Section 420 of the Indian Penal Code pertains to the offence of cheating and dishonestly inducing delivery of property that can be converted to valuable security. Supreme Court judgments have established the importance of distinguishing between cheating without proprietary element and cheating with proprietary element. This is because cheating without proprietary element attracts section 417 of IPC, not as 420.
Section 306 of the Indian Penal Code pertains to abetment of suicide. Simply put, when one person drives another to commit suicide with a clear motive, followed by actions to drive another to commit suicide, it amounts to abetment of suicide. Recent Supreme Court judgments have established the importance of intention of the accused to prove this offence under section 306.
Criminal law in India envisages a system whereby the accused person faces a fair trial. This includes giving the accused an opportunity to hear and refute any evidence presented against him in court. This evidence may be direct or circumstantial evidence, forensic evidence, etc. Another important evidence is the eye witness account.
Criminal lawyers are licensed legal professionals who are authorized by law to protect the legal rights of their clients. A career in law as a criminal lawyer requires you to represent your client, usually accused of committing a crime. Criminal lawyers usually prefer to be paid upfront or immediately on the day of their representation.
In July 2010, India legal news reports featured the changes in catering services that were announced by the Indian Railways Ministry. Soon, the Indian railways ministry will take charge of all catering services, from the grasp of the Indian Railways Catering and Tourism Corporation (IRCTC). The process will take place in a phased manner. Further, the catering services will be provided through departmental catering. The increase in number of complaints about the quality of food served in the Indian Railways has prompted the government of India to frame a new policy.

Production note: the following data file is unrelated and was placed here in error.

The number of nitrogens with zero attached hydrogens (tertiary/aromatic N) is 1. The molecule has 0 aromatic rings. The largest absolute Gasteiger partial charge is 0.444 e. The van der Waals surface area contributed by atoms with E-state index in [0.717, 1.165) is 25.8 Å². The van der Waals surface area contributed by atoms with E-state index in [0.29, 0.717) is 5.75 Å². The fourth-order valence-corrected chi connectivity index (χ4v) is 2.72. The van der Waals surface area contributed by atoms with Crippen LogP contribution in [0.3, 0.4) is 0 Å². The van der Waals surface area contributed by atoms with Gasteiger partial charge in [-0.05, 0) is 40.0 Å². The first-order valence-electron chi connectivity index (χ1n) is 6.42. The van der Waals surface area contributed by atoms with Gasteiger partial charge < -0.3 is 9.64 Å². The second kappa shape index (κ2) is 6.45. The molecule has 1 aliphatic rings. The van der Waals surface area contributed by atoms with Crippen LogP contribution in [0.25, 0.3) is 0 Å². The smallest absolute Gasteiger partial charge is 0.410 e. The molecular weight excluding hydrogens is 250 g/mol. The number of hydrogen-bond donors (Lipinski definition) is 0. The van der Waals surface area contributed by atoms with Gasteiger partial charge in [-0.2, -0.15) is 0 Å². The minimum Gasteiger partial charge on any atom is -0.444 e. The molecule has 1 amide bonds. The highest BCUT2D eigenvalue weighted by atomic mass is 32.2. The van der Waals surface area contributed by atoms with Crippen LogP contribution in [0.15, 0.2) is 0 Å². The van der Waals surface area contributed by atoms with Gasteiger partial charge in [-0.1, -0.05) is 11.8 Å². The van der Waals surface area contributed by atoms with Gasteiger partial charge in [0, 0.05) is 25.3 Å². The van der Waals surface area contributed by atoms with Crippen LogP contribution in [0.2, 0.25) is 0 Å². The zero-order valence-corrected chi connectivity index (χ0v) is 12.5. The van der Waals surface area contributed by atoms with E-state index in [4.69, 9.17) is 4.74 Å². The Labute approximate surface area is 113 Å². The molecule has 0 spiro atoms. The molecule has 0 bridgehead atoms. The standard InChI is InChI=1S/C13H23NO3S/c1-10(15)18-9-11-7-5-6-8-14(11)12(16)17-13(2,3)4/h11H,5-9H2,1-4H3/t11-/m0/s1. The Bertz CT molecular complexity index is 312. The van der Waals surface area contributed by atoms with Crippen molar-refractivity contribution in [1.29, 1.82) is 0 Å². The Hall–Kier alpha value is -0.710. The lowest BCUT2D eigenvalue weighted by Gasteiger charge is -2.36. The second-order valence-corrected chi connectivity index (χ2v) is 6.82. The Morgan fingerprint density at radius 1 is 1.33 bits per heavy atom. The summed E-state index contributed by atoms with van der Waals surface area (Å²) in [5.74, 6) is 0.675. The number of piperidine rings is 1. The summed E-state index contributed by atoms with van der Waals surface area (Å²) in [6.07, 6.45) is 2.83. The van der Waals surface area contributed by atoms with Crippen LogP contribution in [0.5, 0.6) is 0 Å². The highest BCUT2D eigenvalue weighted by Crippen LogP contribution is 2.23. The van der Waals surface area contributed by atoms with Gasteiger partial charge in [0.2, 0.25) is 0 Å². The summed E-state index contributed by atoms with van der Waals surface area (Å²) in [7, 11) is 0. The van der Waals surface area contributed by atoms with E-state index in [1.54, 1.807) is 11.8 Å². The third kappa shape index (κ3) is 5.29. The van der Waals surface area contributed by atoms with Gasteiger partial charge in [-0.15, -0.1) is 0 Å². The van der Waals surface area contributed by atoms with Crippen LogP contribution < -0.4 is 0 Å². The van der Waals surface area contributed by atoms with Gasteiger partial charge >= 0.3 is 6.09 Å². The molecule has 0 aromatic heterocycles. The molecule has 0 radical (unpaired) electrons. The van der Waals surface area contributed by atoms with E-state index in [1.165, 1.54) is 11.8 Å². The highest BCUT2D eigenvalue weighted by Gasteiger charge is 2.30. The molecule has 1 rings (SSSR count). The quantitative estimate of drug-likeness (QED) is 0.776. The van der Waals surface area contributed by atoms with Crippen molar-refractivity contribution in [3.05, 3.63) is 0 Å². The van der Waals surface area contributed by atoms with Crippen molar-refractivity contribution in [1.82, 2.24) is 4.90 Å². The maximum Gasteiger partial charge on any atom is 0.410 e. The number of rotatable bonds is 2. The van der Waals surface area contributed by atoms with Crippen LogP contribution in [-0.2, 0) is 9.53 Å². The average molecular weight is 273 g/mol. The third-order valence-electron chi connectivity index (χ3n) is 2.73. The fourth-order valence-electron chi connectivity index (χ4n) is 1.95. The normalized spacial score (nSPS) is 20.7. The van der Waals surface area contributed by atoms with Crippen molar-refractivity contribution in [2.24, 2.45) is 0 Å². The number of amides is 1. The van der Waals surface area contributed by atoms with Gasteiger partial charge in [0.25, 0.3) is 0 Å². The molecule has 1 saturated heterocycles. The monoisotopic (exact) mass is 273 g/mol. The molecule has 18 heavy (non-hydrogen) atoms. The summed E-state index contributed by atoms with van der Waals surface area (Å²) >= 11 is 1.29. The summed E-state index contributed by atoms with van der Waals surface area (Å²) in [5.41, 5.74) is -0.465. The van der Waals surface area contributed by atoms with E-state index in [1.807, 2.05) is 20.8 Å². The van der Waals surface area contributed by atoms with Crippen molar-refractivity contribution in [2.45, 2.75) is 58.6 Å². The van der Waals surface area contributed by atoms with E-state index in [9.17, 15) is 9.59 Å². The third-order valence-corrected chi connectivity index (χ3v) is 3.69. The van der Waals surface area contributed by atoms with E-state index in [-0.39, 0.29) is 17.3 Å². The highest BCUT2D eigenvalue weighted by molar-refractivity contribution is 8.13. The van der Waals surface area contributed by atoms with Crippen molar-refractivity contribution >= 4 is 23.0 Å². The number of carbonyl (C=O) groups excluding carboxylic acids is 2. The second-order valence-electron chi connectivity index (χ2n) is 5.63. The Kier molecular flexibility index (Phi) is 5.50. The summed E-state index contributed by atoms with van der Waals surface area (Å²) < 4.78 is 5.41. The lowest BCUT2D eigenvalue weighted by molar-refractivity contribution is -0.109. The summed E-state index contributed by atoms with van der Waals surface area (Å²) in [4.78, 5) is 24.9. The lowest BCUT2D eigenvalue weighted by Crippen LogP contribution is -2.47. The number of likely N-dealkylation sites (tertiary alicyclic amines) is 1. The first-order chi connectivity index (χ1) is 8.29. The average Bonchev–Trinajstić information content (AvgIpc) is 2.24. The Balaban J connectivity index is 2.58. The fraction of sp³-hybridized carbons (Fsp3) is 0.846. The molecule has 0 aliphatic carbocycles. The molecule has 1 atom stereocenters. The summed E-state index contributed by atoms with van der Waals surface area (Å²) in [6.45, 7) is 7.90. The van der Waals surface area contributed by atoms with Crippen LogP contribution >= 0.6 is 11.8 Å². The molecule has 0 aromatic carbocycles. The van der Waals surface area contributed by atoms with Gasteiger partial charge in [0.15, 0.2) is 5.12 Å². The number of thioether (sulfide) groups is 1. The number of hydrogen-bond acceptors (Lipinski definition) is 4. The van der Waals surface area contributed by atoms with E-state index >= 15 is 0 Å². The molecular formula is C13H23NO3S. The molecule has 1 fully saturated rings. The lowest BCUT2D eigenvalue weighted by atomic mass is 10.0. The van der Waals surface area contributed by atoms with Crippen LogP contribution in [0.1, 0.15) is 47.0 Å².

Domestic violence is a serious issue faced by several Indian women. Indian women are known to tolerate it in silence because they want to protect family honor and endure it for the sake of their children.
On 21st July 2010, India legal news reports were all featuring the sordid killing of an RTI activist, Amit Jethwa, who was shot dead by unidentified men. The fact that this brutal incident happened right outside the Gujarat High Court adds a twist to it too. Eye-witnesses state that the two gunmen fired at Jethwa from a close range. After being shot, Jethwa actually ran after the killers, but soon succumbed to the grave injury that was inflicted by their shots and he fell. Though the assailants fled, they left behind their motorbike, the firearm and a bag. The revolver and two unused cartridges were taken into police custody. Further, the police stated that they suspect this to be a case of contract killing. Jethwa’s body was sent for autopsy.
The father of the deceased RTI activist alleged that Dinu Solanki, a BJP MP, is the person who masterminded his son’s death. In his statement to the Press, Bhikabhai Jethwa told the mediapersons that the MP had threatened them many times and even in public.
As per Indian law, a minor cannot be convicted in the same manner as an adult. Also, a child can never be imprisoned or given a death sentence.
Britain is all set to amend its broken criminal justice system. In July 2010, the justice secretary, Ken Clark, announced the ‘Rehabilitation Revolution,’ which has the support of the British Prime Minister, David Cameron. He has firmly supported the proposal against short sentences. As per the plan which is currently in development phase by the Ministry of Justice, probably the sentence of six months would be replaced by community punishments. Further, top five priorities of the Ministry of Justice include reforms spanning different areas such as revolution in rehabilitation, courts, legal aid, reforms of prison property and restoration of civil liberties.
There are several inconsistencies in Indian law, regarding the definition of a child and the actual scope of child rights. As per criminal law in India, a child is a minor who is below the age of 18 years. The Age of Majority Act 1875 stipulates that an Indian citizen shall attain adulthood, only on attaining the age of 18 years, unless otherwise suggested by any personal law. This Act intends to bring uniformity in the applicability of various Indian laws to people of different religions.